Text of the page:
Tire disposal fee sends old tires to facility near Syracuse

WALES, N.Y. (WIVB) – Every new tire that is sold in New York, whether at a tire store or as a set of four on a new car, has a $2.50 “tire disposal fee” attached collected by the State of New York.

New Yorkers pay the fee so when your tires are no longer useful, they don’t end up taking up space in a landfill. The state also uses the money to clean up old tire dumps, like at a dump site in the Town of Wales.

So far a contractor has piled up thousands of old tires that were dumped illegally for years in a remote ravine near Warner Hill Road. The state Department of Environmental Conservation is paying the Rochester-based contractor more than $200,000 to remove the tires before they lead to an environmental disaster, like a tire fire that could burn for days, or when water collects in old discarded tires allowing disease-carrying mosquitoes to breed.

Under the state contract, all the tires from passenger cars will be hauled off to a tire shredding facility near Syracuse, and reduced to rubber chips where they will be recycled for other uses. The final destination for one to two million tires each year is the shredder at Seneca Meadows Inc., near Waterloo.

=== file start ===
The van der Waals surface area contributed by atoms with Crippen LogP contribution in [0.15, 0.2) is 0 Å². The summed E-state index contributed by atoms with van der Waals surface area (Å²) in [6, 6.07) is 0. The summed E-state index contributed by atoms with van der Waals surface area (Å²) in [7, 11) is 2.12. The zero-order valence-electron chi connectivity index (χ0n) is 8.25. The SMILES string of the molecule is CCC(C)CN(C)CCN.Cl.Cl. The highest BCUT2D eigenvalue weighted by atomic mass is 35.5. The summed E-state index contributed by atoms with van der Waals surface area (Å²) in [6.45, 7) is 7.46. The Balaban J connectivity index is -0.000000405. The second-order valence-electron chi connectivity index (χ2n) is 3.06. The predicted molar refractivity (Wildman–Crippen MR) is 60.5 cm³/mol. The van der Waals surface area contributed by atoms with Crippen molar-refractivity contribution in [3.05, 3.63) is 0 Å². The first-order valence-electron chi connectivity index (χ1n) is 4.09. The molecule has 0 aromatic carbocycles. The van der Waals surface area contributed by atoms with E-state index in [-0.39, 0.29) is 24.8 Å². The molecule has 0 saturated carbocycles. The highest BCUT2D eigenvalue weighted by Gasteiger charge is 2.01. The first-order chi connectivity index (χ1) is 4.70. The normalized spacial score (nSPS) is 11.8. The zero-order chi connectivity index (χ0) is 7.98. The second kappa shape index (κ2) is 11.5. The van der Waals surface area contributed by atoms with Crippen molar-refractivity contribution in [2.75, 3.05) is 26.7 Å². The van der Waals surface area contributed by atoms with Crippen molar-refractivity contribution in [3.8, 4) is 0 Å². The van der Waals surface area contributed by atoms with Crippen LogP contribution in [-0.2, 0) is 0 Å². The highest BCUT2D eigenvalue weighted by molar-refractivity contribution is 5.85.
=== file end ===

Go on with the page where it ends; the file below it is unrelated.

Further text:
DEC officials have identified more than 160 old piles of discarded tires across the state, and four of those piles are believed to contain at least one million tires each.

“The waste tires are processed through our tire processing facility. We are chipping the tires into a two-inch chip, and we reuse all those tire chips on site to replace stone aggregate,” said Don Gentilcore, area manager for Seneca Meadows.

The tire chips are used in place of stone at the company’s landfill, one of the largest active landfills in New York. Seneca Meadows only accepts passenger and light truck tires for shredding. The larger truck tires are sent off to another facility to be shredded.

“Not only does it provide an end use for the tires, but it also reduces the need to import stone materials. So it saves on having to bring in natural resources.”

While Seneca Meadows keeps their tire chips, other tire recyclers have found additional uses for shredded tires, such as rubber mulch for playground beds instead of wood chips, and in highway construction.

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